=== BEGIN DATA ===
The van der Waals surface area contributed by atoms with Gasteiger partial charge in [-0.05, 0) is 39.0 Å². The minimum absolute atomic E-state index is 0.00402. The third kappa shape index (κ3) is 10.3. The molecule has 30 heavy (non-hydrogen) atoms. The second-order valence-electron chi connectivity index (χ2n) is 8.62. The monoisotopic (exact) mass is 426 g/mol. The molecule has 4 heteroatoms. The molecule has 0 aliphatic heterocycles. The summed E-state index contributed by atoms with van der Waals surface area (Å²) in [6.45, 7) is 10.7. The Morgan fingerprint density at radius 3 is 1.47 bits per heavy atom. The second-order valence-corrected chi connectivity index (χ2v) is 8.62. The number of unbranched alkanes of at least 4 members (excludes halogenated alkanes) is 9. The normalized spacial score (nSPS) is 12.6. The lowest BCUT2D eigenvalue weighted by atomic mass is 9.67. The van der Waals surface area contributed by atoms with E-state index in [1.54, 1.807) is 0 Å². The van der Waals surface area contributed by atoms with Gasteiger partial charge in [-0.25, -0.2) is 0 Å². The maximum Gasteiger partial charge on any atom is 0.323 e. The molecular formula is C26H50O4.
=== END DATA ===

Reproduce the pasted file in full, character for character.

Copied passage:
The van der Waals surface area contributed by atoms with Gasteiger partial charge in [-0.05, 0) is 39.0 Å². The minimum absolute atomic E-state index is 0.00402. The third kappa shape index (κ3) is 10.3. The molecule has 30 heavy (non-hydrogen) atoms. The second-order valence-electron chi connectivity index (χ2n) is 8.62. The monoisotopic (exact) mass is 426 g/mol. The molecule has 4 heteroatoms. The molecule has 0 aliphatic heterocycles. The summed E-state index contributed by atoms with van der Waals surface area (Å²) in [6.45, 7) is 10.7. The Morgan fingerprint density at radius 3 is 1.47 bits per heavy atom. The second-order valence-corrected chi connectivity index (χ2v) is 8.62. The number of unbranched alkanes of at least 4 members (excludes halogenated alkanes) is 9. The normalized spacial score (nSPS) is 12.6. The lowest BCUT2D eigenvalue weighted by atomic mass is 9.67. The van der Waals surface area contributed by atoms with E-state index in [1.54, 1.807) is 0 Å². The van der Waals surface area contributed by atoms with Gasteiger partial charge in [-0.25, -0.2) is 0 Å². The maximum Gasteiger partial charge on any atom is 0.323 e. The molecular formula is C26H50O4.